A1 expressway opened
The A1 Expressway between Haddington and Dunbar was opened today by the First Minister.
As well as boosting the economy, the £35 million, 13.7km dual carriageway is expected to improve road safety.
Jack McConnell said that record investment in transport would drive up Scotland's prosperity for years to come.
"Greater investment in new roads and railways is one of the key decisions the Scottish government has taken to change Scotland for the better. We want to get people to work and goods to market more quickly. We want our economy to benefit from a transport network that works for business. We want to get Scotland moving to get Scotland growing.
"The A1 is a vital artery for the Edinburgh and East Lothian economies, and for Scotland as a whole. The opening of the Expressway completes the dualling of the busiest section in Scotland from Edinburgh to Dunbar, reducing congestion and improving links between Scotland and England.
"The benefits of improved transport links - like this Expressway - will be felt for generations to come. It will be felt by those travelling to work on buses and in their cars on a daily basis and by our businesses as they grow and flourish in the future."
The accident rate on the Haddington to Dunbar section of the A1 is twice as high as rest of the road in Scotland. Three of the five accidents involving deaths between 2001 and 2003 took place on this stretch. It is estimated that the new Expressway will halve the number of casualties.
Speaking at the opening, Transport Minister Nicol Stephen said:
"The opening of the Expressway is a major milestone in our transport improvements. We are putting right years of neglect in Scotland's transport system and investment for better public transport and roads by the Executive will be over £1 billion every year by 2006.
"The A1 between Haddington and Dunbar has an appalling record for accidents. The improvements that have already been made on other sections of the A1 have more than halved the number of accidents involving death and serious injury. The new Expressway will have a similar positive impact on the busiest stretch in Scotland."
Work started on the Expressway in June 2002 and was completed in under 100 weeks. Construction included the 217m long bridge over the River Tyne at East Linton.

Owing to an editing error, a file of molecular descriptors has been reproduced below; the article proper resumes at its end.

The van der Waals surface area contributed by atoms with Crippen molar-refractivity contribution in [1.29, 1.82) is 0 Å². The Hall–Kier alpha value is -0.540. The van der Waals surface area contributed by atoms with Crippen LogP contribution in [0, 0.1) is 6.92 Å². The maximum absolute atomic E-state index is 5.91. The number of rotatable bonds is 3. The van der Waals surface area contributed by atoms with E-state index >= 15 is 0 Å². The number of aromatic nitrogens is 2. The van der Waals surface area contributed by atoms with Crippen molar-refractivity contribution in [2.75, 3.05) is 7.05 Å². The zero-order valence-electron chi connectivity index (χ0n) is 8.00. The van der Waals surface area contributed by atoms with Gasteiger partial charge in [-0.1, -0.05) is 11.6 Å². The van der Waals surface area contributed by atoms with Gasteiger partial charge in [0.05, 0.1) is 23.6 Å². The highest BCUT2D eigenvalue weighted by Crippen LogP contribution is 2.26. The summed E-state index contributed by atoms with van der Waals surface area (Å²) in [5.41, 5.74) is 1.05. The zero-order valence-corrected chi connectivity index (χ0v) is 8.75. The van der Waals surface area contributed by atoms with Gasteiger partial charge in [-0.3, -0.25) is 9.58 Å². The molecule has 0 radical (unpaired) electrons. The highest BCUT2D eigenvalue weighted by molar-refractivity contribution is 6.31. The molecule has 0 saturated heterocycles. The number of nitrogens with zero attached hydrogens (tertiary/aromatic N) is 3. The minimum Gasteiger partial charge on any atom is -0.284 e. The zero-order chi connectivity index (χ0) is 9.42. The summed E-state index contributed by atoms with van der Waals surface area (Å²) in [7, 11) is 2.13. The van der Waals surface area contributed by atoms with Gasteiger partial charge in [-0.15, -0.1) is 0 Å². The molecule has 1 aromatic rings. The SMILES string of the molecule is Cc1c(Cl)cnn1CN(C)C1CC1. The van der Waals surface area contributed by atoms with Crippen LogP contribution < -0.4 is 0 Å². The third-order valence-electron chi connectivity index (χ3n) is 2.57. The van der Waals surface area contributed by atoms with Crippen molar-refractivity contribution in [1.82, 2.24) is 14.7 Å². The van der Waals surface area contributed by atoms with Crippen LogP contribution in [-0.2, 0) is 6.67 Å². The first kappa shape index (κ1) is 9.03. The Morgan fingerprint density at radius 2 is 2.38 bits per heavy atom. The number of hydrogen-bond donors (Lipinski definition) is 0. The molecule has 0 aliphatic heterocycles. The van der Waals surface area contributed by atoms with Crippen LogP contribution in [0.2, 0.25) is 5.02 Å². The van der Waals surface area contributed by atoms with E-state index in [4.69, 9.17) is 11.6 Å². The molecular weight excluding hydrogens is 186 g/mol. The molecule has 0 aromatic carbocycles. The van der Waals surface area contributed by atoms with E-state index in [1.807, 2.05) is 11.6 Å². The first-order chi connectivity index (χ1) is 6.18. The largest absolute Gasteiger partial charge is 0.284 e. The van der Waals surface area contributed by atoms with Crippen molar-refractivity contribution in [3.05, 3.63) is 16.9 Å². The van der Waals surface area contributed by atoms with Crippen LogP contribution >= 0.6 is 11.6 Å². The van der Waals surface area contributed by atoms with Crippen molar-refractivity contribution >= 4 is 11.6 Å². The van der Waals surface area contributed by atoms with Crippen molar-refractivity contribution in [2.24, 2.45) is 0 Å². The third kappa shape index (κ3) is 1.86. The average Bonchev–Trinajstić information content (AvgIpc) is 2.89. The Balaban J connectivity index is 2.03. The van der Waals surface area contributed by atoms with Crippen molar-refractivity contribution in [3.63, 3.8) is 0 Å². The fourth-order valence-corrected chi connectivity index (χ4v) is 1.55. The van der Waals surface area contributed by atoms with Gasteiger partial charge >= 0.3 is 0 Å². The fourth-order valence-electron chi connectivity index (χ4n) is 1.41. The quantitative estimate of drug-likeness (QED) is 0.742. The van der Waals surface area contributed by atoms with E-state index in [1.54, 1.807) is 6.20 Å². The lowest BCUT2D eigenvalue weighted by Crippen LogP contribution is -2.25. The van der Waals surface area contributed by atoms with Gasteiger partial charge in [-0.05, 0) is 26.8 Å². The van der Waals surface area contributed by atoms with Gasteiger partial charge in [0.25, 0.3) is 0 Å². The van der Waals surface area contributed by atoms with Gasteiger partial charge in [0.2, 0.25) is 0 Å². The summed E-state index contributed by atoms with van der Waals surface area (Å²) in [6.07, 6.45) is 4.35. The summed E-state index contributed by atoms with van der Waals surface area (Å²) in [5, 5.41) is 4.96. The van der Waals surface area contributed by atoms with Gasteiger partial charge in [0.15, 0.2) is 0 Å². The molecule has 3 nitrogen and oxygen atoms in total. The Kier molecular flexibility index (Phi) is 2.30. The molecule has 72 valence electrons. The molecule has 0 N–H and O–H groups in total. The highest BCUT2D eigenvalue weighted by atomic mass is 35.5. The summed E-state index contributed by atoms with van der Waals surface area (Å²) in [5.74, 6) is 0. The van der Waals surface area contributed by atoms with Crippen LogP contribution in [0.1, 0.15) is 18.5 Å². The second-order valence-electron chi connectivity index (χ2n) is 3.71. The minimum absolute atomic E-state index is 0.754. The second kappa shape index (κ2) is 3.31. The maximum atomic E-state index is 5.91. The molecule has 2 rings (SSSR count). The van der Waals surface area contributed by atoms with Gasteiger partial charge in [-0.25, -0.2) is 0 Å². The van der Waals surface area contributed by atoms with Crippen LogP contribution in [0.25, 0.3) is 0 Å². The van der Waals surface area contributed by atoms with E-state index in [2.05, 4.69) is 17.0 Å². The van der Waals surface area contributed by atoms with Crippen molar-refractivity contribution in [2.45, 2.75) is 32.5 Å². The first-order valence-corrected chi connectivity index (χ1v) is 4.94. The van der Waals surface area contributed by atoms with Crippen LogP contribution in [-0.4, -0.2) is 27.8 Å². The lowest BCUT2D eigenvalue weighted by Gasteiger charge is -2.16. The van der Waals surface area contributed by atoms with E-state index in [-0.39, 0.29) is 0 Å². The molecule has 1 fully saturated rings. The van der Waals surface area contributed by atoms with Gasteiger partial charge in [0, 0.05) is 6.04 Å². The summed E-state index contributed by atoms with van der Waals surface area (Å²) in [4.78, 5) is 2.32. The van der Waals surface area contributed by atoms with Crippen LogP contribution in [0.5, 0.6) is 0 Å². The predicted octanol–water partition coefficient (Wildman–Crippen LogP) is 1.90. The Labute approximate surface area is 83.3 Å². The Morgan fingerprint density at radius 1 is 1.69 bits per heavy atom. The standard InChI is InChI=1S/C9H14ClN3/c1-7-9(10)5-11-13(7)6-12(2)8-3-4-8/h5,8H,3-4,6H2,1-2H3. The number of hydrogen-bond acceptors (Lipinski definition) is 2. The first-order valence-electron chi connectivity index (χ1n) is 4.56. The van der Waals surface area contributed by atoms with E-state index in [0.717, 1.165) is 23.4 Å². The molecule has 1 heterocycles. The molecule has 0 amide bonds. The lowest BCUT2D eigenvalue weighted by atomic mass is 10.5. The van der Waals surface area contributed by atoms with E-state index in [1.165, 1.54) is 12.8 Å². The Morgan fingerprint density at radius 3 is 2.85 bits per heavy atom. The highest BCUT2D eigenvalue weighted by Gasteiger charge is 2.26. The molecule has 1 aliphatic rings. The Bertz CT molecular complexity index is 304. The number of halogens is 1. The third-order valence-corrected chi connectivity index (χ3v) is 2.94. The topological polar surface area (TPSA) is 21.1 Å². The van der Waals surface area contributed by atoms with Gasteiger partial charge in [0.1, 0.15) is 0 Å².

Great care has been taken to protect the surrounding countryside and wildlife habitats. A continuous shared pedestrian/cycle way along the length of the existing A1 and a crossing below the new dual carriageway at Biel Mill Road has also been created.
The remaining length of the A1 to be upgraded under current plans is the one kilometre section which will complete the gap between the Haddington - Dunbar Expressway and the Bowerhouse - Spott Dualling. Bids are now being sought from Contractors. Once it is completed, two thirds of the A1 in Scotland will have been improved with dual carriageways or climbing lanes at a total cost of around £120 million.
The completion of the Expressway forms part of a package of upgrades to dual the A1. These include:
• The 3km section from Spott Wood to Oswald Dean which was completed in 1999 at a cost of £4.5 million.
• The 2km stretch from Bowerhouse to Spott Road which was opened in 2002 at a cost of £5.5 million.
• The 2km between Howburn to Houndwood which was completed in July 2003 at a cost of £5.35 million.
The scheme runs east from the end of an existing dual carriageway at Haddington East to a new roundabout at Thistly Cross west of Dunbar. Now two thirds of the route in Scotland has been upgraded to provide a series of unambiguous guaranteed overtaking opportunities.
The section of the A1 between Haddington and Dunbar carries nearly 4.5 million trips a year. The annual average daily flow is 12,220 vehicles. 18 per cent of these vehicles are heavy goods vehicles.
Work on the A1 between Edinburgh and the Border since 1990 has reduced the accident rate by over one third. Those involving death and serious injury have more than halved. This improvement has not been seen on the Haddington to Dunbar section which, although it amounts to 20 per cent of the length in Scotland, has had 35 per cent of the accidents.
Draft Orders for the Haddington to Dunbar scheme were first published in 1994. Following a public exhibition and subsequent design review, a second set of draft Orders and accompanying draft Compulsory Draft Order was published in 1996. A public local inquiry was held in 1997. Following the Strategic Roads Review (SRR), the scheme was given the go ahead by the Scottish Executive in November 1999. This is the second of five SRR projects to be completed. Nicol Stephen officially opened the Arisaig to Kinsdel section of the A830 ('The Road to the Isles') in March 2004. The Ardrossan, Saltcoats and Stevenston Bypass on the A78 should be completed in summer 2005. The M77 Extension should be completed in 2005/06. A Public Local Inquiry was held into the Fochabers and Mosstodloch Bypass in autumn 2003 and the report is waited.
During the construction of the Expressway, over 450,000 native trees and shrubs were planted to integrate the road into the landscape.